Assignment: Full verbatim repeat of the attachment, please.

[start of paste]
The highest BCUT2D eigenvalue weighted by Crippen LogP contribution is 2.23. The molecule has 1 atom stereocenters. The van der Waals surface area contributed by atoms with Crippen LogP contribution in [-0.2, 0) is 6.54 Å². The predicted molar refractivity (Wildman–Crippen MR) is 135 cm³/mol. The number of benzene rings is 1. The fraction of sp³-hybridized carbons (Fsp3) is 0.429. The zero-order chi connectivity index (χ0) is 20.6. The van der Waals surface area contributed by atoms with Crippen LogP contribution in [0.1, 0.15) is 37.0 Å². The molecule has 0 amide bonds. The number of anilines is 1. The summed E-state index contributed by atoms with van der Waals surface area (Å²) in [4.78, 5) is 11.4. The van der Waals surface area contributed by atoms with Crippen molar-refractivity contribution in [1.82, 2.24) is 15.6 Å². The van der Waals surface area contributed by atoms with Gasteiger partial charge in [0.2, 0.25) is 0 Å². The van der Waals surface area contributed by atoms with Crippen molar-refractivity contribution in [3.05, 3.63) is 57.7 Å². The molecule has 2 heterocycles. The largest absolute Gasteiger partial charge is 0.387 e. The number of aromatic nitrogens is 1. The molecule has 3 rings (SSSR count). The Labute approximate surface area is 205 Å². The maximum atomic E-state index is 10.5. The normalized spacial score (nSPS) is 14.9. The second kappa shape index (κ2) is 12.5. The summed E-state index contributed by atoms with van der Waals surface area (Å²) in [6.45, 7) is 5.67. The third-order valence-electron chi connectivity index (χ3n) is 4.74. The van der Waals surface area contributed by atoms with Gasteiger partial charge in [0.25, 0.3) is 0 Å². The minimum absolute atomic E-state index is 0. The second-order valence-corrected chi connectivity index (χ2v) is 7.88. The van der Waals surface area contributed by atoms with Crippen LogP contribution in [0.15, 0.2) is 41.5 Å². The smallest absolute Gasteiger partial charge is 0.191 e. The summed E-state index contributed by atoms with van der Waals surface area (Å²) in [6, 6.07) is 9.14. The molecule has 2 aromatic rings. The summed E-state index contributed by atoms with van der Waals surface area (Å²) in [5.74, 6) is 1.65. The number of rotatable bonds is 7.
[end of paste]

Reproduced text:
The highest BCUT2D eigenvalue weighted by Crippen LogP contribution is 2.23. The molecule has 1 atom stereocenters. The van der Waals surface area contributed by atoms with Crippen LogP contribution in [-0.2, 0) is 6.54 Å². The predicted molar refractivity (Wildman–Crippen MR) is 135 cm³/mol. The number of benzene rings is 1. The fraction of sp³-hybridized carbons (Fsp3) is 0.429. The zero-order chi connectivity index (χ0) is 20.6. The van der Waals surface area contributed by atoms with Crippen LogP contribution in [0.1, 0.15) is 37.0 Å². The molecule has 0 amide bonds. The number of anilines is 1. The summed E-state index contributed by atoms with van der Waals surface area (Å²) in [4.78, 5) is 11.4. The van der Waals surface area contributed by atoms with Crippen molar-refractivity contribution in [1.82, 2.24) is 15.6 Å². The van der Waals surface area contributed by atoms with Gasteiger partial charge in [0.2, 0.25) is 0 Å². The van der Waals surface area contributed by atoms with Crippen molar-refractivity contribution in [3.05, 3.63) is 57.7 Å². The molecule has 2 heterocycles. The largest absolute Gasteiger partial charge is 0.387 e. The number of aromatic nitrogens is 1. The molecule has 3 rings (SSSR count). The Labute approximate surface area is 205 Å². The maximum atomic E-state index is 10.5. The normalized spacial score (nSPS) is 14.9. The second kappa shape index (κ2) is 12.5. The summed E-state index contributed by atoms with van der Waals surface area (Å²) in [6.45, 7) is 5.67. The third-order valence-electron chi connectivity index (χ3n) is 4.74. The van der Waals surface area contributed by atoms with Gasteiger partial charge in [0.25, 0.3) is 0 Å². The minimum absolute atomic E-state index is 0. The second-order valence-corrected chi connectivity index (χ2v) is 7.88. The van der Waals surface area contributed by atoms with Crippen LogP contribution in [0.15, 0.2) is 41.5 Å². The smallest absolute Gasteiger partial charge is 0.191 e. The summed E-state index contributed by atoms with van der Waals surface area (Å²) in [6, 6.07) is 9.14. The molecule has 2 aromatic rings. The summed E-state index contributed by atoms with van der Waals surface area (Å²) in [5.74, 6) is 1.65. The number of rotatable bonds is 7.